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IDENTITY INVERSE

February 15th, 2021

It’s always a bit of a knock to realize you’re wrong about something.  Some people even take it personally.  In fact, some people are so tied to these things that delusion and denial arise to fend off the notion of the world somehow being different than previously thought.

 

Identity is, in the face of a mysterious world, a rather fragile thing.  While knowledge and identity may not at first like the most correlated topics, the connection brightens when it’s pointed out that most identity is a function of how we categorize the world, and we do so in order to try and make sense of the way it works.  What better definition is knowledge than an understanding of the way things work?  The two major group identities of conservative and liberal are both perspectives about how we should run our big group experiment.  But both of these identities and their perspectives about how things should work, has embedded within it a presupposition about how the world currently does work on a subtler plane, one that the proposed way of doing things would be more inline with.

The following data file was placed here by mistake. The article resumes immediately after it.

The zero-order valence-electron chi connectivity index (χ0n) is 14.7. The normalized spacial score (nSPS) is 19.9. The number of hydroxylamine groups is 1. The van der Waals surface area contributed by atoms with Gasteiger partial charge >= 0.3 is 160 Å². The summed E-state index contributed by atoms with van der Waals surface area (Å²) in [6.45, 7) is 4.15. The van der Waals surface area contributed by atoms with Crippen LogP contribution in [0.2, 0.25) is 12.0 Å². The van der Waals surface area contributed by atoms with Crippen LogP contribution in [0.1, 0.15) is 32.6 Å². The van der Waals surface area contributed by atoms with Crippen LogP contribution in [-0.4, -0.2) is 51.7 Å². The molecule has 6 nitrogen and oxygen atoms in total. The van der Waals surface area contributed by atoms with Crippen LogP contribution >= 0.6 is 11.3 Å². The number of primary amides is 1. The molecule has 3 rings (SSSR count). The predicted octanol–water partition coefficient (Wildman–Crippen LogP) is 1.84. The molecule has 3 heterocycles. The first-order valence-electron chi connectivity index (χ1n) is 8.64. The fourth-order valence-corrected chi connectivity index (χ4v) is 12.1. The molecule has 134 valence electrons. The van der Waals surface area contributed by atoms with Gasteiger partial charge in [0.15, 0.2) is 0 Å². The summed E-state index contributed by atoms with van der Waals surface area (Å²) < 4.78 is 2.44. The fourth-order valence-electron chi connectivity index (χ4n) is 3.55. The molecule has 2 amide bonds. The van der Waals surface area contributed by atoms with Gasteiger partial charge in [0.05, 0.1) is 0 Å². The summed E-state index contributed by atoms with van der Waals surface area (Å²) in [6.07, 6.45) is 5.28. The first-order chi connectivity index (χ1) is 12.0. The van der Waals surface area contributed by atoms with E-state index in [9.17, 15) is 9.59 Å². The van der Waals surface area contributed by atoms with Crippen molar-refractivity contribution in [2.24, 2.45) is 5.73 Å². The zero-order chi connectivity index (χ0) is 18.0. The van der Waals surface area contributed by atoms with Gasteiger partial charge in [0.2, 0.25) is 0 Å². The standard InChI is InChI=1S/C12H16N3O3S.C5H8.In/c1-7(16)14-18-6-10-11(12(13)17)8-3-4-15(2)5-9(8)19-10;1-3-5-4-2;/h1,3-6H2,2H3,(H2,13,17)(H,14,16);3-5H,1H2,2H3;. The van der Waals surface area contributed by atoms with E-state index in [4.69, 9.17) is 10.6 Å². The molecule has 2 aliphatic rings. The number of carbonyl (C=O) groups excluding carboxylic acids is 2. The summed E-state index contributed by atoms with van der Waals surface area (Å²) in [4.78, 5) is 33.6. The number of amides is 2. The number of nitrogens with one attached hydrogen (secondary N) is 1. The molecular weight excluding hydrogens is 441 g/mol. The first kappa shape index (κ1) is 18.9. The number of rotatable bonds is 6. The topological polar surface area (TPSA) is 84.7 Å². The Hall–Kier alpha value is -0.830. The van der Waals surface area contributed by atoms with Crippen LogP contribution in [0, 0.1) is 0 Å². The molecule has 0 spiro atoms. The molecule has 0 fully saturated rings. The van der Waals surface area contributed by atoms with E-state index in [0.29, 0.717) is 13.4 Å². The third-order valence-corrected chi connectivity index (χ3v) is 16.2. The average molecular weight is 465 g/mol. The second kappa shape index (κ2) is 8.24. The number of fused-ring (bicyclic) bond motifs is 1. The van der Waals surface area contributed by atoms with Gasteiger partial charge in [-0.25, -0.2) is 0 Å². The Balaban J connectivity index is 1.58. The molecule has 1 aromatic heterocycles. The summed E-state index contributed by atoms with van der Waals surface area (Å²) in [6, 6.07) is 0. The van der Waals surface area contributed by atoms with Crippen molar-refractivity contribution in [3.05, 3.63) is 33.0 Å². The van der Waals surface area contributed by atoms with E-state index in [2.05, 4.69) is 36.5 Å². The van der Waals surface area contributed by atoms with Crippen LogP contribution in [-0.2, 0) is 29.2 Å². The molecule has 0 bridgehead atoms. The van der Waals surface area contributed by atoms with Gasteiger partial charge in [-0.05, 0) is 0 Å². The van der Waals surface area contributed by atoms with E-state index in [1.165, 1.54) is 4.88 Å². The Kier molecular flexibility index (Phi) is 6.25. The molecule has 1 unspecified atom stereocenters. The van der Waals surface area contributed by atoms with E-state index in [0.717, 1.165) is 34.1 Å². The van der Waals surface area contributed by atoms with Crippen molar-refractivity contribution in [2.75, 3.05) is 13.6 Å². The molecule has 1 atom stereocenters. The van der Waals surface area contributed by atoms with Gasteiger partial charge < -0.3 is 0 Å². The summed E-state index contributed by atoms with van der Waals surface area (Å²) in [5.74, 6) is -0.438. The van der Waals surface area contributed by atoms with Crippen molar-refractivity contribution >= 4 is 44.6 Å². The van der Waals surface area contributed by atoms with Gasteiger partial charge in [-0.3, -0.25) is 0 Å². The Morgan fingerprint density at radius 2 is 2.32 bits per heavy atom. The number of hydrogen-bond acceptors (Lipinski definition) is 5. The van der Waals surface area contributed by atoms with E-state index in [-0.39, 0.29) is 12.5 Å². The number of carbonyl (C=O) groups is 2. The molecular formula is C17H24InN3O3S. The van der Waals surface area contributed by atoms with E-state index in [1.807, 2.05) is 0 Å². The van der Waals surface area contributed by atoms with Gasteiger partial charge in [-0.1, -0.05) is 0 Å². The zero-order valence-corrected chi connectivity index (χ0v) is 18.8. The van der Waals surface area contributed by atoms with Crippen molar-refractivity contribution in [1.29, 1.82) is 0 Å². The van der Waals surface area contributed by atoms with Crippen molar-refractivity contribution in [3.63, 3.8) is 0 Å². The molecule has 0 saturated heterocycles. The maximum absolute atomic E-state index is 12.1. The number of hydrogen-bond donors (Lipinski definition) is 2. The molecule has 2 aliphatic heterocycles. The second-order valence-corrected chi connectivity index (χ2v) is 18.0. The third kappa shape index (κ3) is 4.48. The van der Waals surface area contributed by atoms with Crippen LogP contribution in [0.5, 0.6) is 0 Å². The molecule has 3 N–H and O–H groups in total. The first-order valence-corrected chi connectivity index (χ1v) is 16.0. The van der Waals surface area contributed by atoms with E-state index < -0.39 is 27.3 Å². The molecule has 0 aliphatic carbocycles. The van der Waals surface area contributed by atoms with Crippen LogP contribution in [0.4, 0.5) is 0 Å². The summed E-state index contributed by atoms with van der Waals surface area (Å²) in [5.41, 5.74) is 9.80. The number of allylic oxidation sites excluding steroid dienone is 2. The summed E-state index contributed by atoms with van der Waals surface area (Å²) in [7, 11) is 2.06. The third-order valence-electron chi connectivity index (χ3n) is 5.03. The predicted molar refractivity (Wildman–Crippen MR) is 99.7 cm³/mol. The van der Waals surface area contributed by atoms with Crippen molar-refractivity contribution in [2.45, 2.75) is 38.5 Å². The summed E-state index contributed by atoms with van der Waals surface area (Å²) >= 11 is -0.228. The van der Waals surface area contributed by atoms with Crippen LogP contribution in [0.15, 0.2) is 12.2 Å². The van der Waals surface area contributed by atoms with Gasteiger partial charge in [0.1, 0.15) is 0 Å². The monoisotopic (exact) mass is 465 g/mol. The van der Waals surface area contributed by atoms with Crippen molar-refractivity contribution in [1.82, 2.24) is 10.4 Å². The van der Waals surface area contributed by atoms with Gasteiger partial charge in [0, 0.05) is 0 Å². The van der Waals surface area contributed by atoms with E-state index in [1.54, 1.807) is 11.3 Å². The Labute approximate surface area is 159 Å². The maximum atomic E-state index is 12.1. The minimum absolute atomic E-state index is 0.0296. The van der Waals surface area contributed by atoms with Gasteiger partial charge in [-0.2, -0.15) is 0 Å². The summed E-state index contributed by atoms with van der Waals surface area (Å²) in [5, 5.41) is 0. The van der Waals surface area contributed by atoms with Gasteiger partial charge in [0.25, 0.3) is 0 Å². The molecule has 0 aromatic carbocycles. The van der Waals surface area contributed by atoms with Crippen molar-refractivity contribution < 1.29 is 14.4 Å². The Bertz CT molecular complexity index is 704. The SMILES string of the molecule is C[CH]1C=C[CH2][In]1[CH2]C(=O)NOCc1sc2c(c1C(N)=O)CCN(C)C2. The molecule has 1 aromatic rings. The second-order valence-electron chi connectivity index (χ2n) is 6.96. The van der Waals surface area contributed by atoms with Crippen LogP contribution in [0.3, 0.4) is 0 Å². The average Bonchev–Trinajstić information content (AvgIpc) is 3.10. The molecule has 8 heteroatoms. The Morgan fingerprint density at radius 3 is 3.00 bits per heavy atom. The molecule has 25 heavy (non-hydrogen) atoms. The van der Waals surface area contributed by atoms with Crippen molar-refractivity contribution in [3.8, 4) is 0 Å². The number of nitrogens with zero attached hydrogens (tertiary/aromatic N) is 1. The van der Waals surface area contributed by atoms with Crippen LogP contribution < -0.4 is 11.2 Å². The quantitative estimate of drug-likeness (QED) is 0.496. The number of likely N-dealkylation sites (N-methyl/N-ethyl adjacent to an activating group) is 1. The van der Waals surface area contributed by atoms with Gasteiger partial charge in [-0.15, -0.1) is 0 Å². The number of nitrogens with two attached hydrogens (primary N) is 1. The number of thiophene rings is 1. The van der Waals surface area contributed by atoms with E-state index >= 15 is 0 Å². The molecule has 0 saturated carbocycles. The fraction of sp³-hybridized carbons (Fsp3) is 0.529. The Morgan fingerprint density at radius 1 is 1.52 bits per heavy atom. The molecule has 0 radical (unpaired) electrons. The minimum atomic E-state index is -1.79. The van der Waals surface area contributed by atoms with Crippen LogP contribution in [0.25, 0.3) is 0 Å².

When reality sends a shock up through either of these identities, it is because our categories fail to describe the world accurately.  And we take it personally, because, well, that’s what an identity does.

 

Strangely, education, or rather raw learning, is a function of discovering weaknesses in our understanding.  Learning is literally figuring out exactly how you are wrong, and often it’s a surprise just how wrong we are.  In this sense knowledge is the inverse of identity.  The more tightly we hold on to a particular identity, the weaker our ability is to learn.

 

Perhaps this what we seem to be talking about when we say someone approaches things with a childlike spirit: such a person is open to something new because, like a child, identity isn’t much of an issue.


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Podcast Ep. 1037: Identity Inverse

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